Study indicates people by nature are universally optimistic

May 24, 2009
At the country level, optimism is highest in Ireland, Brazil, Denmark, and New Zealand and lowest in Zimbabwe, Egypt, Haiti and Bulgaria. The United States ranks number 10 on the list of optimistic countries. Credit: University of Kansas/Gallup

Despite calamities from economic recessions, wars and famine to a flu epidemic afflicting the Earth, a new study from the University of Kansas and Gallup indicates that humans are by nature optimistic.

The study, to be presented Sunday, May 24, 2009, at the annual meeting of the Association for Psychological Science in San Francisco, found optimism to be universal and borderless.

Data from the Gallup World Poll drove the findings, with adults in more than 140 countries providing a representative sample of 95 percent of the world's population. The sample included more than 150,000 adults.

Eighty-nine percent of individuals worldwide expect the next five years to be as good or better than their current life, and 95 percent of individuals expected their life in five years to be as good or better than their life was five years ago.

"These results provide compelling evidence that optimism is a universal phenomenon," said Matthew Gallagher, a psychology doctoral candidate at the University of Kansas and lead researcher of the study.

At the country level, optimism is highest in Ireland, Brazil, Denmark, and New Zealand and lowest in Zimbabwe, Egypt, Haiti and Bulgaria. The United States ranks number 10 on the list of optimistic countries.

Demographic factors (age and household income) appear to have only modest effects on individual levels of optimism.

Source: University of Kansas

Explore further: Researchers find why depression and aging linked to increased disease risk

add to favorites email to friend print save as pdf

Related Stories

Men more optimistic than women on economy

Dec 11, 2007

Men are more optimistic than women about the economic outlook, Massey finance researchers say. Using consumer confidence data from 18 countries, they have identified a difference in outlook between sexes.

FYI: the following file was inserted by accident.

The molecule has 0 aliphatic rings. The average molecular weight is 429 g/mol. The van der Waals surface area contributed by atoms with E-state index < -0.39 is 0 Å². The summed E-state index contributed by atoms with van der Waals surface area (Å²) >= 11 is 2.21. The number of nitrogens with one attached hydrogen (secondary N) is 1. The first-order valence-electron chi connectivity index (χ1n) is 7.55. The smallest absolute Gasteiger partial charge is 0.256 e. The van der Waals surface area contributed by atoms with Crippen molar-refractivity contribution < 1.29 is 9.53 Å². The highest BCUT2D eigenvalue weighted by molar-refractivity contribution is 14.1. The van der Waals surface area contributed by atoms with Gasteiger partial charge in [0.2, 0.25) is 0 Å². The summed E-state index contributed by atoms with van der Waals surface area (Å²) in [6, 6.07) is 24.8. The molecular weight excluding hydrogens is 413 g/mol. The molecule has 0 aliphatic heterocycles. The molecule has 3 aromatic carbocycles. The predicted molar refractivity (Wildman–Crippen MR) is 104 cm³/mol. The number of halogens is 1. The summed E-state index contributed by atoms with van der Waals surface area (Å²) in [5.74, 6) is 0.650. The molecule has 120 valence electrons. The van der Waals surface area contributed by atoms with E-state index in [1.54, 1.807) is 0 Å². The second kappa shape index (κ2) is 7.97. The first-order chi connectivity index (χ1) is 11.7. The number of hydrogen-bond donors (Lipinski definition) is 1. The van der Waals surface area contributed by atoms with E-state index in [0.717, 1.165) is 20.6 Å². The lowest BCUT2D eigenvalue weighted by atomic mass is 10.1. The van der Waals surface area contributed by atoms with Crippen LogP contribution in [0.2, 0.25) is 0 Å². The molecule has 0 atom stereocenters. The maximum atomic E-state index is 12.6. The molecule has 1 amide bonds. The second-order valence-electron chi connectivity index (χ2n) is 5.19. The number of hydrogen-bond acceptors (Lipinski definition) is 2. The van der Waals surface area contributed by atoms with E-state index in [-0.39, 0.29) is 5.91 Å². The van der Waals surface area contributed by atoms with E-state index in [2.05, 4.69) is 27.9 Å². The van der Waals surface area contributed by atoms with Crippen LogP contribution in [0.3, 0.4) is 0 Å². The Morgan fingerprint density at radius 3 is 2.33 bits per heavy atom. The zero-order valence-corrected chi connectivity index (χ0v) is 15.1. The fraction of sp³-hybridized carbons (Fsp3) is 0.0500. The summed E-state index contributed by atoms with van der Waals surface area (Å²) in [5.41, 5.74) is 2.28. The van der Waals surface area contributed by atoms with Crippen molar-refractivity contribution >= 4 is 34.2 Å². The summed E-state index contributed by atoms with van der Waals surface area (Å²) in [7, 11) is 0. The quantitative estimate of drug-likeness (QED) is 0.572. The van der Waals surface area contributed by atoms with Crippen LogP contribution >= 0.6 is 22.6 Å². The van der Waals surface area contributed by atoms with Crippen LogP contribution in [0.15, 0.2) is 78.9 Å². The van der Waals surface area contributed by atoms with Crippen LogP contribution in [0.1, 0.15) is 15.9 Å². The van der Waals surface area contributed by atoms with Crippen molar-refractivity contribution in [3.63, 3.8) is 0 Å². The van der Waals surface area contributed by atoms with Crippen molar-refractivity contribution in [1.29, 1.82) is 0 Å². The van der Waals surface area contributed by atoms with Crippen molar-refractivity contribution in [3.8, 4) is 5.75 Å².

Blissfully ignorant: Skip those pesky details

Sep 15, 2008

Wouldn't you like some more information about that cream puff? Not if you just ate it. A new study in the Journal of Consumer Research examined what's known as the "Blissful Ignorance Effect," the way consumers' goals shift ...

Recommended for you

Fairness is in the brain

2 minutes ago

Ever wondered how people figure out what is fair? Look to the brain for the answer. According to a new Norwegian brain study, people appreciate fairness in much the same way as they appreciate money for themselves, ...

Something in the way we move

14 minutes ago

Being depressed is depressing in itself and makes you feel even worse. That is one reason why it is so hard to break out of depressive conditions.

YouTube as peer support for severe mental illness

Oct 17, 2014

People with severe mental illness such as schizophrenia, schizoaffective disorder or bipolar disorder use a popular social media website like YouTube to provide and receive naturally occurring peer support, Dartmouth researchers ...

User comments : 2

Adjust slider to filter visible comments by rank

Display comments: newest first

designmemetic
not rated yet May 25, 2009
credibility issue.
Faulty assumption of causal relationship between data and conclusion in headline. False generalization from current state of mood to assume this mood is always true. example 5 years ago everyone polled thought housing prices would rise does not result in conclusion that housing prices rising is universal phenomenon.
Alexa
not rated yet May 25, 2009
Naturally optimistic? This is exactly, what I'm afraid of all the time... 8-(